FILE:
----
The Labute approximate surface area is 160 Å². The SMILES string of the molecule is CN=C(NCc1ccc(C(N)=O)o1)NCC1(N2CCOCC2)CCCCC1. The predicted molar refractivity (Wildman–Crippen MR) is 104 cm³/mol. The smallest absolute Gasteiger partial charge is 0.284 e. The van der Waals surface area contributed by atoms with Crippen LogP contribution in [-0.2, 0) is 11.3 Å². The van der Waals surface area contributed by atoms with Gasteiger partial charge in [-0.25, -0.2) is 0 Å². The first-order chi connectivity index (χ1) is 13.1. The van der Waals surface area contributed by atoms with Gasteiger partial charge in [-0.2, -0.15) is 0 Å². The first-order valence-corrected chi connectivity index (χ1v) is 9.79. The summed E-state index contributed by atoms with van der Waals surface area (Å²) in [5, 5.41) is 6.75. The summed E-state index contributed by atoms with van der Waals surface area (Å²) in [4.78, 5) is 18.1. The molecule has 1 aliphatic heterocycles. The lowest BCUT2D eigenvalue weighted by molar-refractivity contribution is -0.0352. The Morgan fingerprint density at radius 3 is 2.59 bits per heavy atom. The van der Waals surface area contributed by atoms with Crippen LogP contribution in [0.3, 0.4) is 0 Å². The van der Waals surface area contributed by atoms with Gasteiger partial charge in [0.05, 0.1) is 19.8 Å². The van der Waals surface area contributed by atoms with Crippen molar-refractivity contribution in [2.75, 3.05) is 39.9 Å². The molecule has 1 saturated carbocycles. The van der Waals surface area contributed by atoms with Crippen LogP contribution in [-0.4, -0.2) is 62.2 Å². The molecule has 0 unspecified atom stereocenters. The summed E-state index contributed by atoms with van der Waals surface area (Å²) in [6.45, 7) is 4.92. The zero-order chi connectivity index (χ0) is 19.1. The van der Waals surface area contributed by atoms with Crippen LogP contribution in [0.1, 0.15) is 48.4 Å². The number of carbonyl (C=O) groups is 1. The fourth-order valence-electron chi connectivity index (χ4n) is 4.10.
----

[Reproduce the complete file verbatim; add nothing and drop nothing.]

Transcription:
The Labute approximate surface area is 160 Å². The SMILES string of the molecule is CN=C(NCc1ccc(C(N)=O)o1)NCC1(N2CCOCC2)CCCCC1. The predicted molar refractivity (Wildman–Crippen MR) is 104 cm³/mol. The smallest absolute Gasteiger partial charge is 0.284 e. The van der Waals surface area contributed by atoms with Crippen LogP contribution in [-0.2, 0) is 11.3 Å². The van der Waals surface area contributed by atoms with Gasteiger partial charge in [-0.25, -0.2) is 0 Å². The first-order chi connectivity index (χ1) is 13.1. The van der Waals surface area contributed by atoms with Gasteiger partial charge in [-0.2, -0.15) is 0 Å². The first-order valence-corrected chi connectivity index (χ1v) is 9.79. The summed E-state index contributed by atoms with van der Waals surface area (Å²) in [5, 5.41) is 6.75. The summed E-state index contributed by atoms with van der Waals surface area (Å²) in [4.78, 5) is 18.1. The molecule has 1 aliphatic heterocycles. The lowest BCUT2D eigenvalue weighted by molar-refractivity contribution is -0.0352. The Morgan fingerprint density at radius 3 is 2.59 bits per heavy atom. The van der Waals surface area contributed by atoms with Crippen LogP contribution in [0.3, 0.4) is 0 Å². The van der Waals surface area contributed by atoms with Gasteiger partial charge in [0.05, 0.1) is 19.8 Å². The van der Waals surface area contributed by atoms with Crippen molar-refractivity contribution in [2.75, 3.05) is 39.9 Å². The molecule has 1 saturated carbocycles. The van der Waals surface area contributed by atoms with Crippen LogP contribution in [-0.4, -0.2) is 62.2 Å². The molecule has 0 unspecified atom stereocenters. The summed E-state index contributed by atoms with van der Waals surface area (Å²) in [6.45, 7) is 4.92. The zero-order chi connectivity index (χ0) is 19.1. The van der Waals surface area contributed by atoms with Crippen LogP contribution in [0.1, 0.15) is 48.4 Å². The number of carbonyl (C=O) groups is 1. The fourth-order valence-electron chi connectivity index (χ4n) is 4.10.